Within this three day period, a couple is watched over by a few individuals. They will eat very little food and drink very little in order to make it through this time frame without using the bathroom. After three days the bride and groom will be ceremonially bathed and then released to go about their normal lives. The Tidong people can be found in the city of Sandakan located in Sabah, Malaysia.
3. Weeping Brides – China
This custom began in Southeast China’s Sichuan province and continued until the end of the Qing dynasty. It is an especially common custom amongst the Tujia people. In west Sichuan Province, a bride will begin crying one month before her wedding day. The bride will begin by walking the halls at nightfall and crying for an hour. After 10 days she is joined by her mother and then after 10 more days the grandmother, aunts, and other female relatives will join in on the crying game.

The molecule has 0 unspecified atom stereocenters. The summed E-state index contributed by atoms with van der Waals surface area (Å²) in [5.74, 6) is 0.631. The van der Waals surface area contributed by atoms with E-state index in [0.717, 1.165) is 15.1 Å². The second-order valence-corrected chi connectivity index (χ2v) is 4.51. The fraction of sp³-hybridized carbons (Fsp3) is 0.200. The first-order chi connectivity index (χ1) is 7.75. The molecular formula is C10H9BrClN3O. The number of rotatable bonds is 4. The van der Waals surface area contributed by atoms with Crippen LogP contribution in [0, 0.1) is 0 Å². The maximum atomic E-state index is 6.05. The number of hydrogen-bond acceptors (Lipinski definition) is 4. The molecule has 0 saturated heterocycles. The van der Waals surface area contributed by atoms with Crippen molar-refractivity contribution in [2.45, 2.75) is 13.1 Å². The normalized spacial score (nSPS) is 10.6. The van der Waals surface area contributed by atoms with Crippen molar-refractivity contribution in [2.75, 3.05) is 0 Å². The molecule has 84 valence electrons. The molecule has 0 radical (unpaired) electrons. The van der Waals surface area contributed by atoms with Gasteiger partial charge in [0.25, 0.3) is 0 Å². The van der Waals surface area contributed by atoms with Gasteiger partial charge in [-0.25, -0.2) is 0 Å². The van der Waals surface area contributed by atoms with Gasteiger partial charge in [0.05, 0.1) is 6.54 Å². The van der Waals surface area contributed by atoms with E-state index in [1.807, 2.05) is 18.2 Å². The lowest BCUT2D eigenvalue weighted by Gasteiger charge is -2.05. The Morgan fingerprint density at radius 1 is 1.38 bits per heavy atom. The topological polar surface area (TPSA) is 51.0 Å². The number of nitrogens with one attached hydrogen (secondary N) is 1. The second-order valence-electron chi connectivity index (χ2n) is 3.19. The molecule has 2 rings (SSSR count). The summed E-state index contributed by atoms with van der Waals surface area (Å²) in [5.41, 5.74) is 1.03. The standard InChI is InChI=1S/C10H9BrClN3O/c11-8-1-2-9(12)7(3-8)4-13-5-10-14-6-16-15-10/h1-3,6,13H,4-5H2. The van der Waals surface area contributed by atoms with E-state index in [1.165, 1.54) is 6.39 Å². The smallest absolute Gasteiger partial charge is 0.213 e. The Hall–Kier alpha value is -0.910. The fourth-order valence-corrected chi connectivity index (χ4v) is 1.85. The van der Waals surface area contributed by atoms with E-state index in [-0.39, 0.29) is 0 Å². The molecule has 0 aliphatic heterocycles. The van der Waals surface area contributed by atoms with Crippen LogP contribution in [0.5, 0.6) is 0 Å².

The “Crying Marriage Song” is a specific way that Chinese brides would cry. They will cry in various ways with different words in order to set the stage for a wedding. Before leaving for the wedding it is also expected that the bride curse at the matchmaker. These customs come from a very sad place of arranged marriages before the liberation of the People’s Republic of China. It has been said that some mothers will beat their daughters on their wedding day if they are free of tears.
2. Bounty of the Chicken Liver – China
The small group of people from the Duar minority are descendants of Khitan, an ancient people of China. This group resides mainly in the Mongolia Autonomous Region and Heilongjiang Province with some in the Xinjiang Uygur Autonomous Region.